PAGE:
From Napoli to Capri, Part 6: Giardini La Mortella
Let’s face it, the mellifluous tones of TV gardener, Monty Don, could prove to be quite persuasive. His TV series Monty Don’s Italian Gardens (and indeed the French alternative) are true staples of our household. On dark wintery days, when all the hope of summer seems far away, we run these DVDs in the background to remind us of happier climates and the seasonal spectacles to come. Over the years, we have been to many of the gardens visited by Monty Don, but one which always evaded us was La Mortella on the island of Ischia, the sumptuous scenes of which are some of the most enchanting of Monty’s Italian exploits. So when Monty told us to go there, what could we do?
Ischia booked, we knew this was going to be priority no.1. So much so that on the day when celebrated our 10th year anniversary, Dominik and I made a beeline for the place. Conceived in 1956 by the late Lady Susana Walton, Argentinian wife of famed British composer, Sir William Walton, the sub-tropical and Mediterranean gardens were a true project of passion, being seeded from almost nothing in the arid volcanic hillside of a rocky promontory overlooking the bay of Forio, and developed into a lush garden of Eden displaying some of the most exquisite varieties of plants from across the globe.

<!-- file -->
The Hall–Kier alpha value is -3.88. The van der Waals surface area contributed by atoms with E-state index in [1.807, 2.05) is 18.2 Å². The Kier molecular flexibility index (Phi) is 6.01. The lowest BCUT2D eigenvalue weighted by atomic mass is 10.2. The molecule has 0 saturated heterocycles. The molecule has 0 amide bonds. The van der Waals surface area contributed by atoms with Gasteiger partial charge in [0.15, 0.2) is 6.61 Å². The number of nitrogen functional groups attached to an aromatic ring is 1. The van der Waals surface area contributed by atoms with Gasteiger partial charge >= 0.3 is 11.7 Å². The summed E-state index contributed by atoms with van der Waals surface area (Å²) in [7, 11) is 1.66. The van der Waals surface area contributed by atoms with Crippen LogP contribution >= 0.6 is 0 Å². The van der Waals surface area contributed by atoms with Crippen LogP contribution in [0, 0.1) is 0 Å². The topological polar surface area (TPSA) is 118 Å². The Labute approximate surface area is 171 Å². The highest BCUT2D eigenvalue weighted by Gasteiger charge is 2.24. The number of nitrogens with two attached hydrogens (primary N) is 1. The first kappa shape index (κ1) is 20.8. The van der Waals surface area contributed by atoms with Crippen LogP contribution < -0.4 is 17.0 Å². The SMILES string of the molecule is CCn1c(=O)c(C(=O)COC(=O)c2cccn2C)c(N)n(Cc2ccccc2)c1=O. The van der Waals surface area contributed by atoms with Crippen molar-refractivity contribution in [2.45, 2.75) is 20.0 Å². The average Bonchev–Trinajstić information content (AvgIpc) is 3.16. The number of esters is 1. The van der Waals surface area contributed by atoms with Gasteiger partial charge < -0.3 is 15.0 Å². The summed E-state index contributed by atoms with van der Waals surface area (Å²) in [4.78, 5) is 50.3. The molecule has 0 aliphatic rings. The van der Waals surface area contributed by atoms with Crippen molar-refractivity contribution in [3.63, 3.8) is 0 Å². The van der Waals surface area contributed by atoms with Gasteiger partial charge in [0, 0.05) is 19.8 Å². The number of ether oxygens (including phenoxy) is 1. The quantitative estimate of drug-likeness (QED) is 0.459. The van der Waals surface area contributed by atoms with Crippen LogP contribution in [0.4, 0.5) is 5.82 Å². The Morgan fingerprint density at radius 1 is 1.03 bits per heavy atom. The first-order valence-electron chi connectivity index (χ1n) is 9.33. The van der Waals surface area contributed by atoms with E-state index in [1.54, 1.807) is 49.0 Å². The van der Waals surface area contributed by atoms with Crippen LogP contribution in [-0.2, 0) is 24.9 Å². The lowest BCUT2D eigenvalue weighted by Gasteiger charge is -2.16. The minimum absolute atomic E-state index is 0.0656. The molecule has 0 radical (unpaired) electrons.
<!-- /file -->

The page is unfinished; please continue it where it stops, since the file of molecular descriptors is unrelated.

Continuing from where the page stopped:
Working with determination and a heavy dose of her Latin spirit, Susana planted enthusiastically and with daring originality, importing plants from all over the world to create a garden quite unlike any other. As the plants took to the perfectly sunny climate of Ischia, so an almost unbroken canopy of verdant leaves spread over the skyline, creating underneath a micro-climate in which tropical varieties could thrive and add vivacious colour.
I speak often of finding paradise, but I must admit that as I strolled through the gardens of La Mortella, I felt we had come closer than ever to finding it. The softness created by sweeping leaves and palms and flowers hanging, nudging and caressing the space at every twist and turn is deeply satisfying. The dappled sunlight passing through vast tropical trees creates a kind of disco-ball like effect, and as if to further refresh and entice the visitors, a series of idyllic fountains and rivets of water are generously scattered throughout the garden, conceived with the help of Russell Page, the famous landscape architect.
The garden takes advantage of the suggested natural landscape, moving and twisting up steep volcanic cliffs to unveil further openings of gardens, each having slightly different themes and offering sumptuous views. I must admit to being less of a fan of the false crocodiles and other such paraphernalia which became more prevalent as the gardens moved skywards, but the overall effect was truly ravishing. We could have stayed there forever.
Today the gardens are run by the William Walton Foundation, and every summer the foundation organises a series of classical music recitals in the gardens in honour of the great composer. We were lucky enough to enjoy a highly emotive and utterly beautiful guitar recital by Neapolitan classical guitarist – Francesco Scelzo – making for the perfect ending to the perfect anniversary spent in yet another Ischian slice of paradise.
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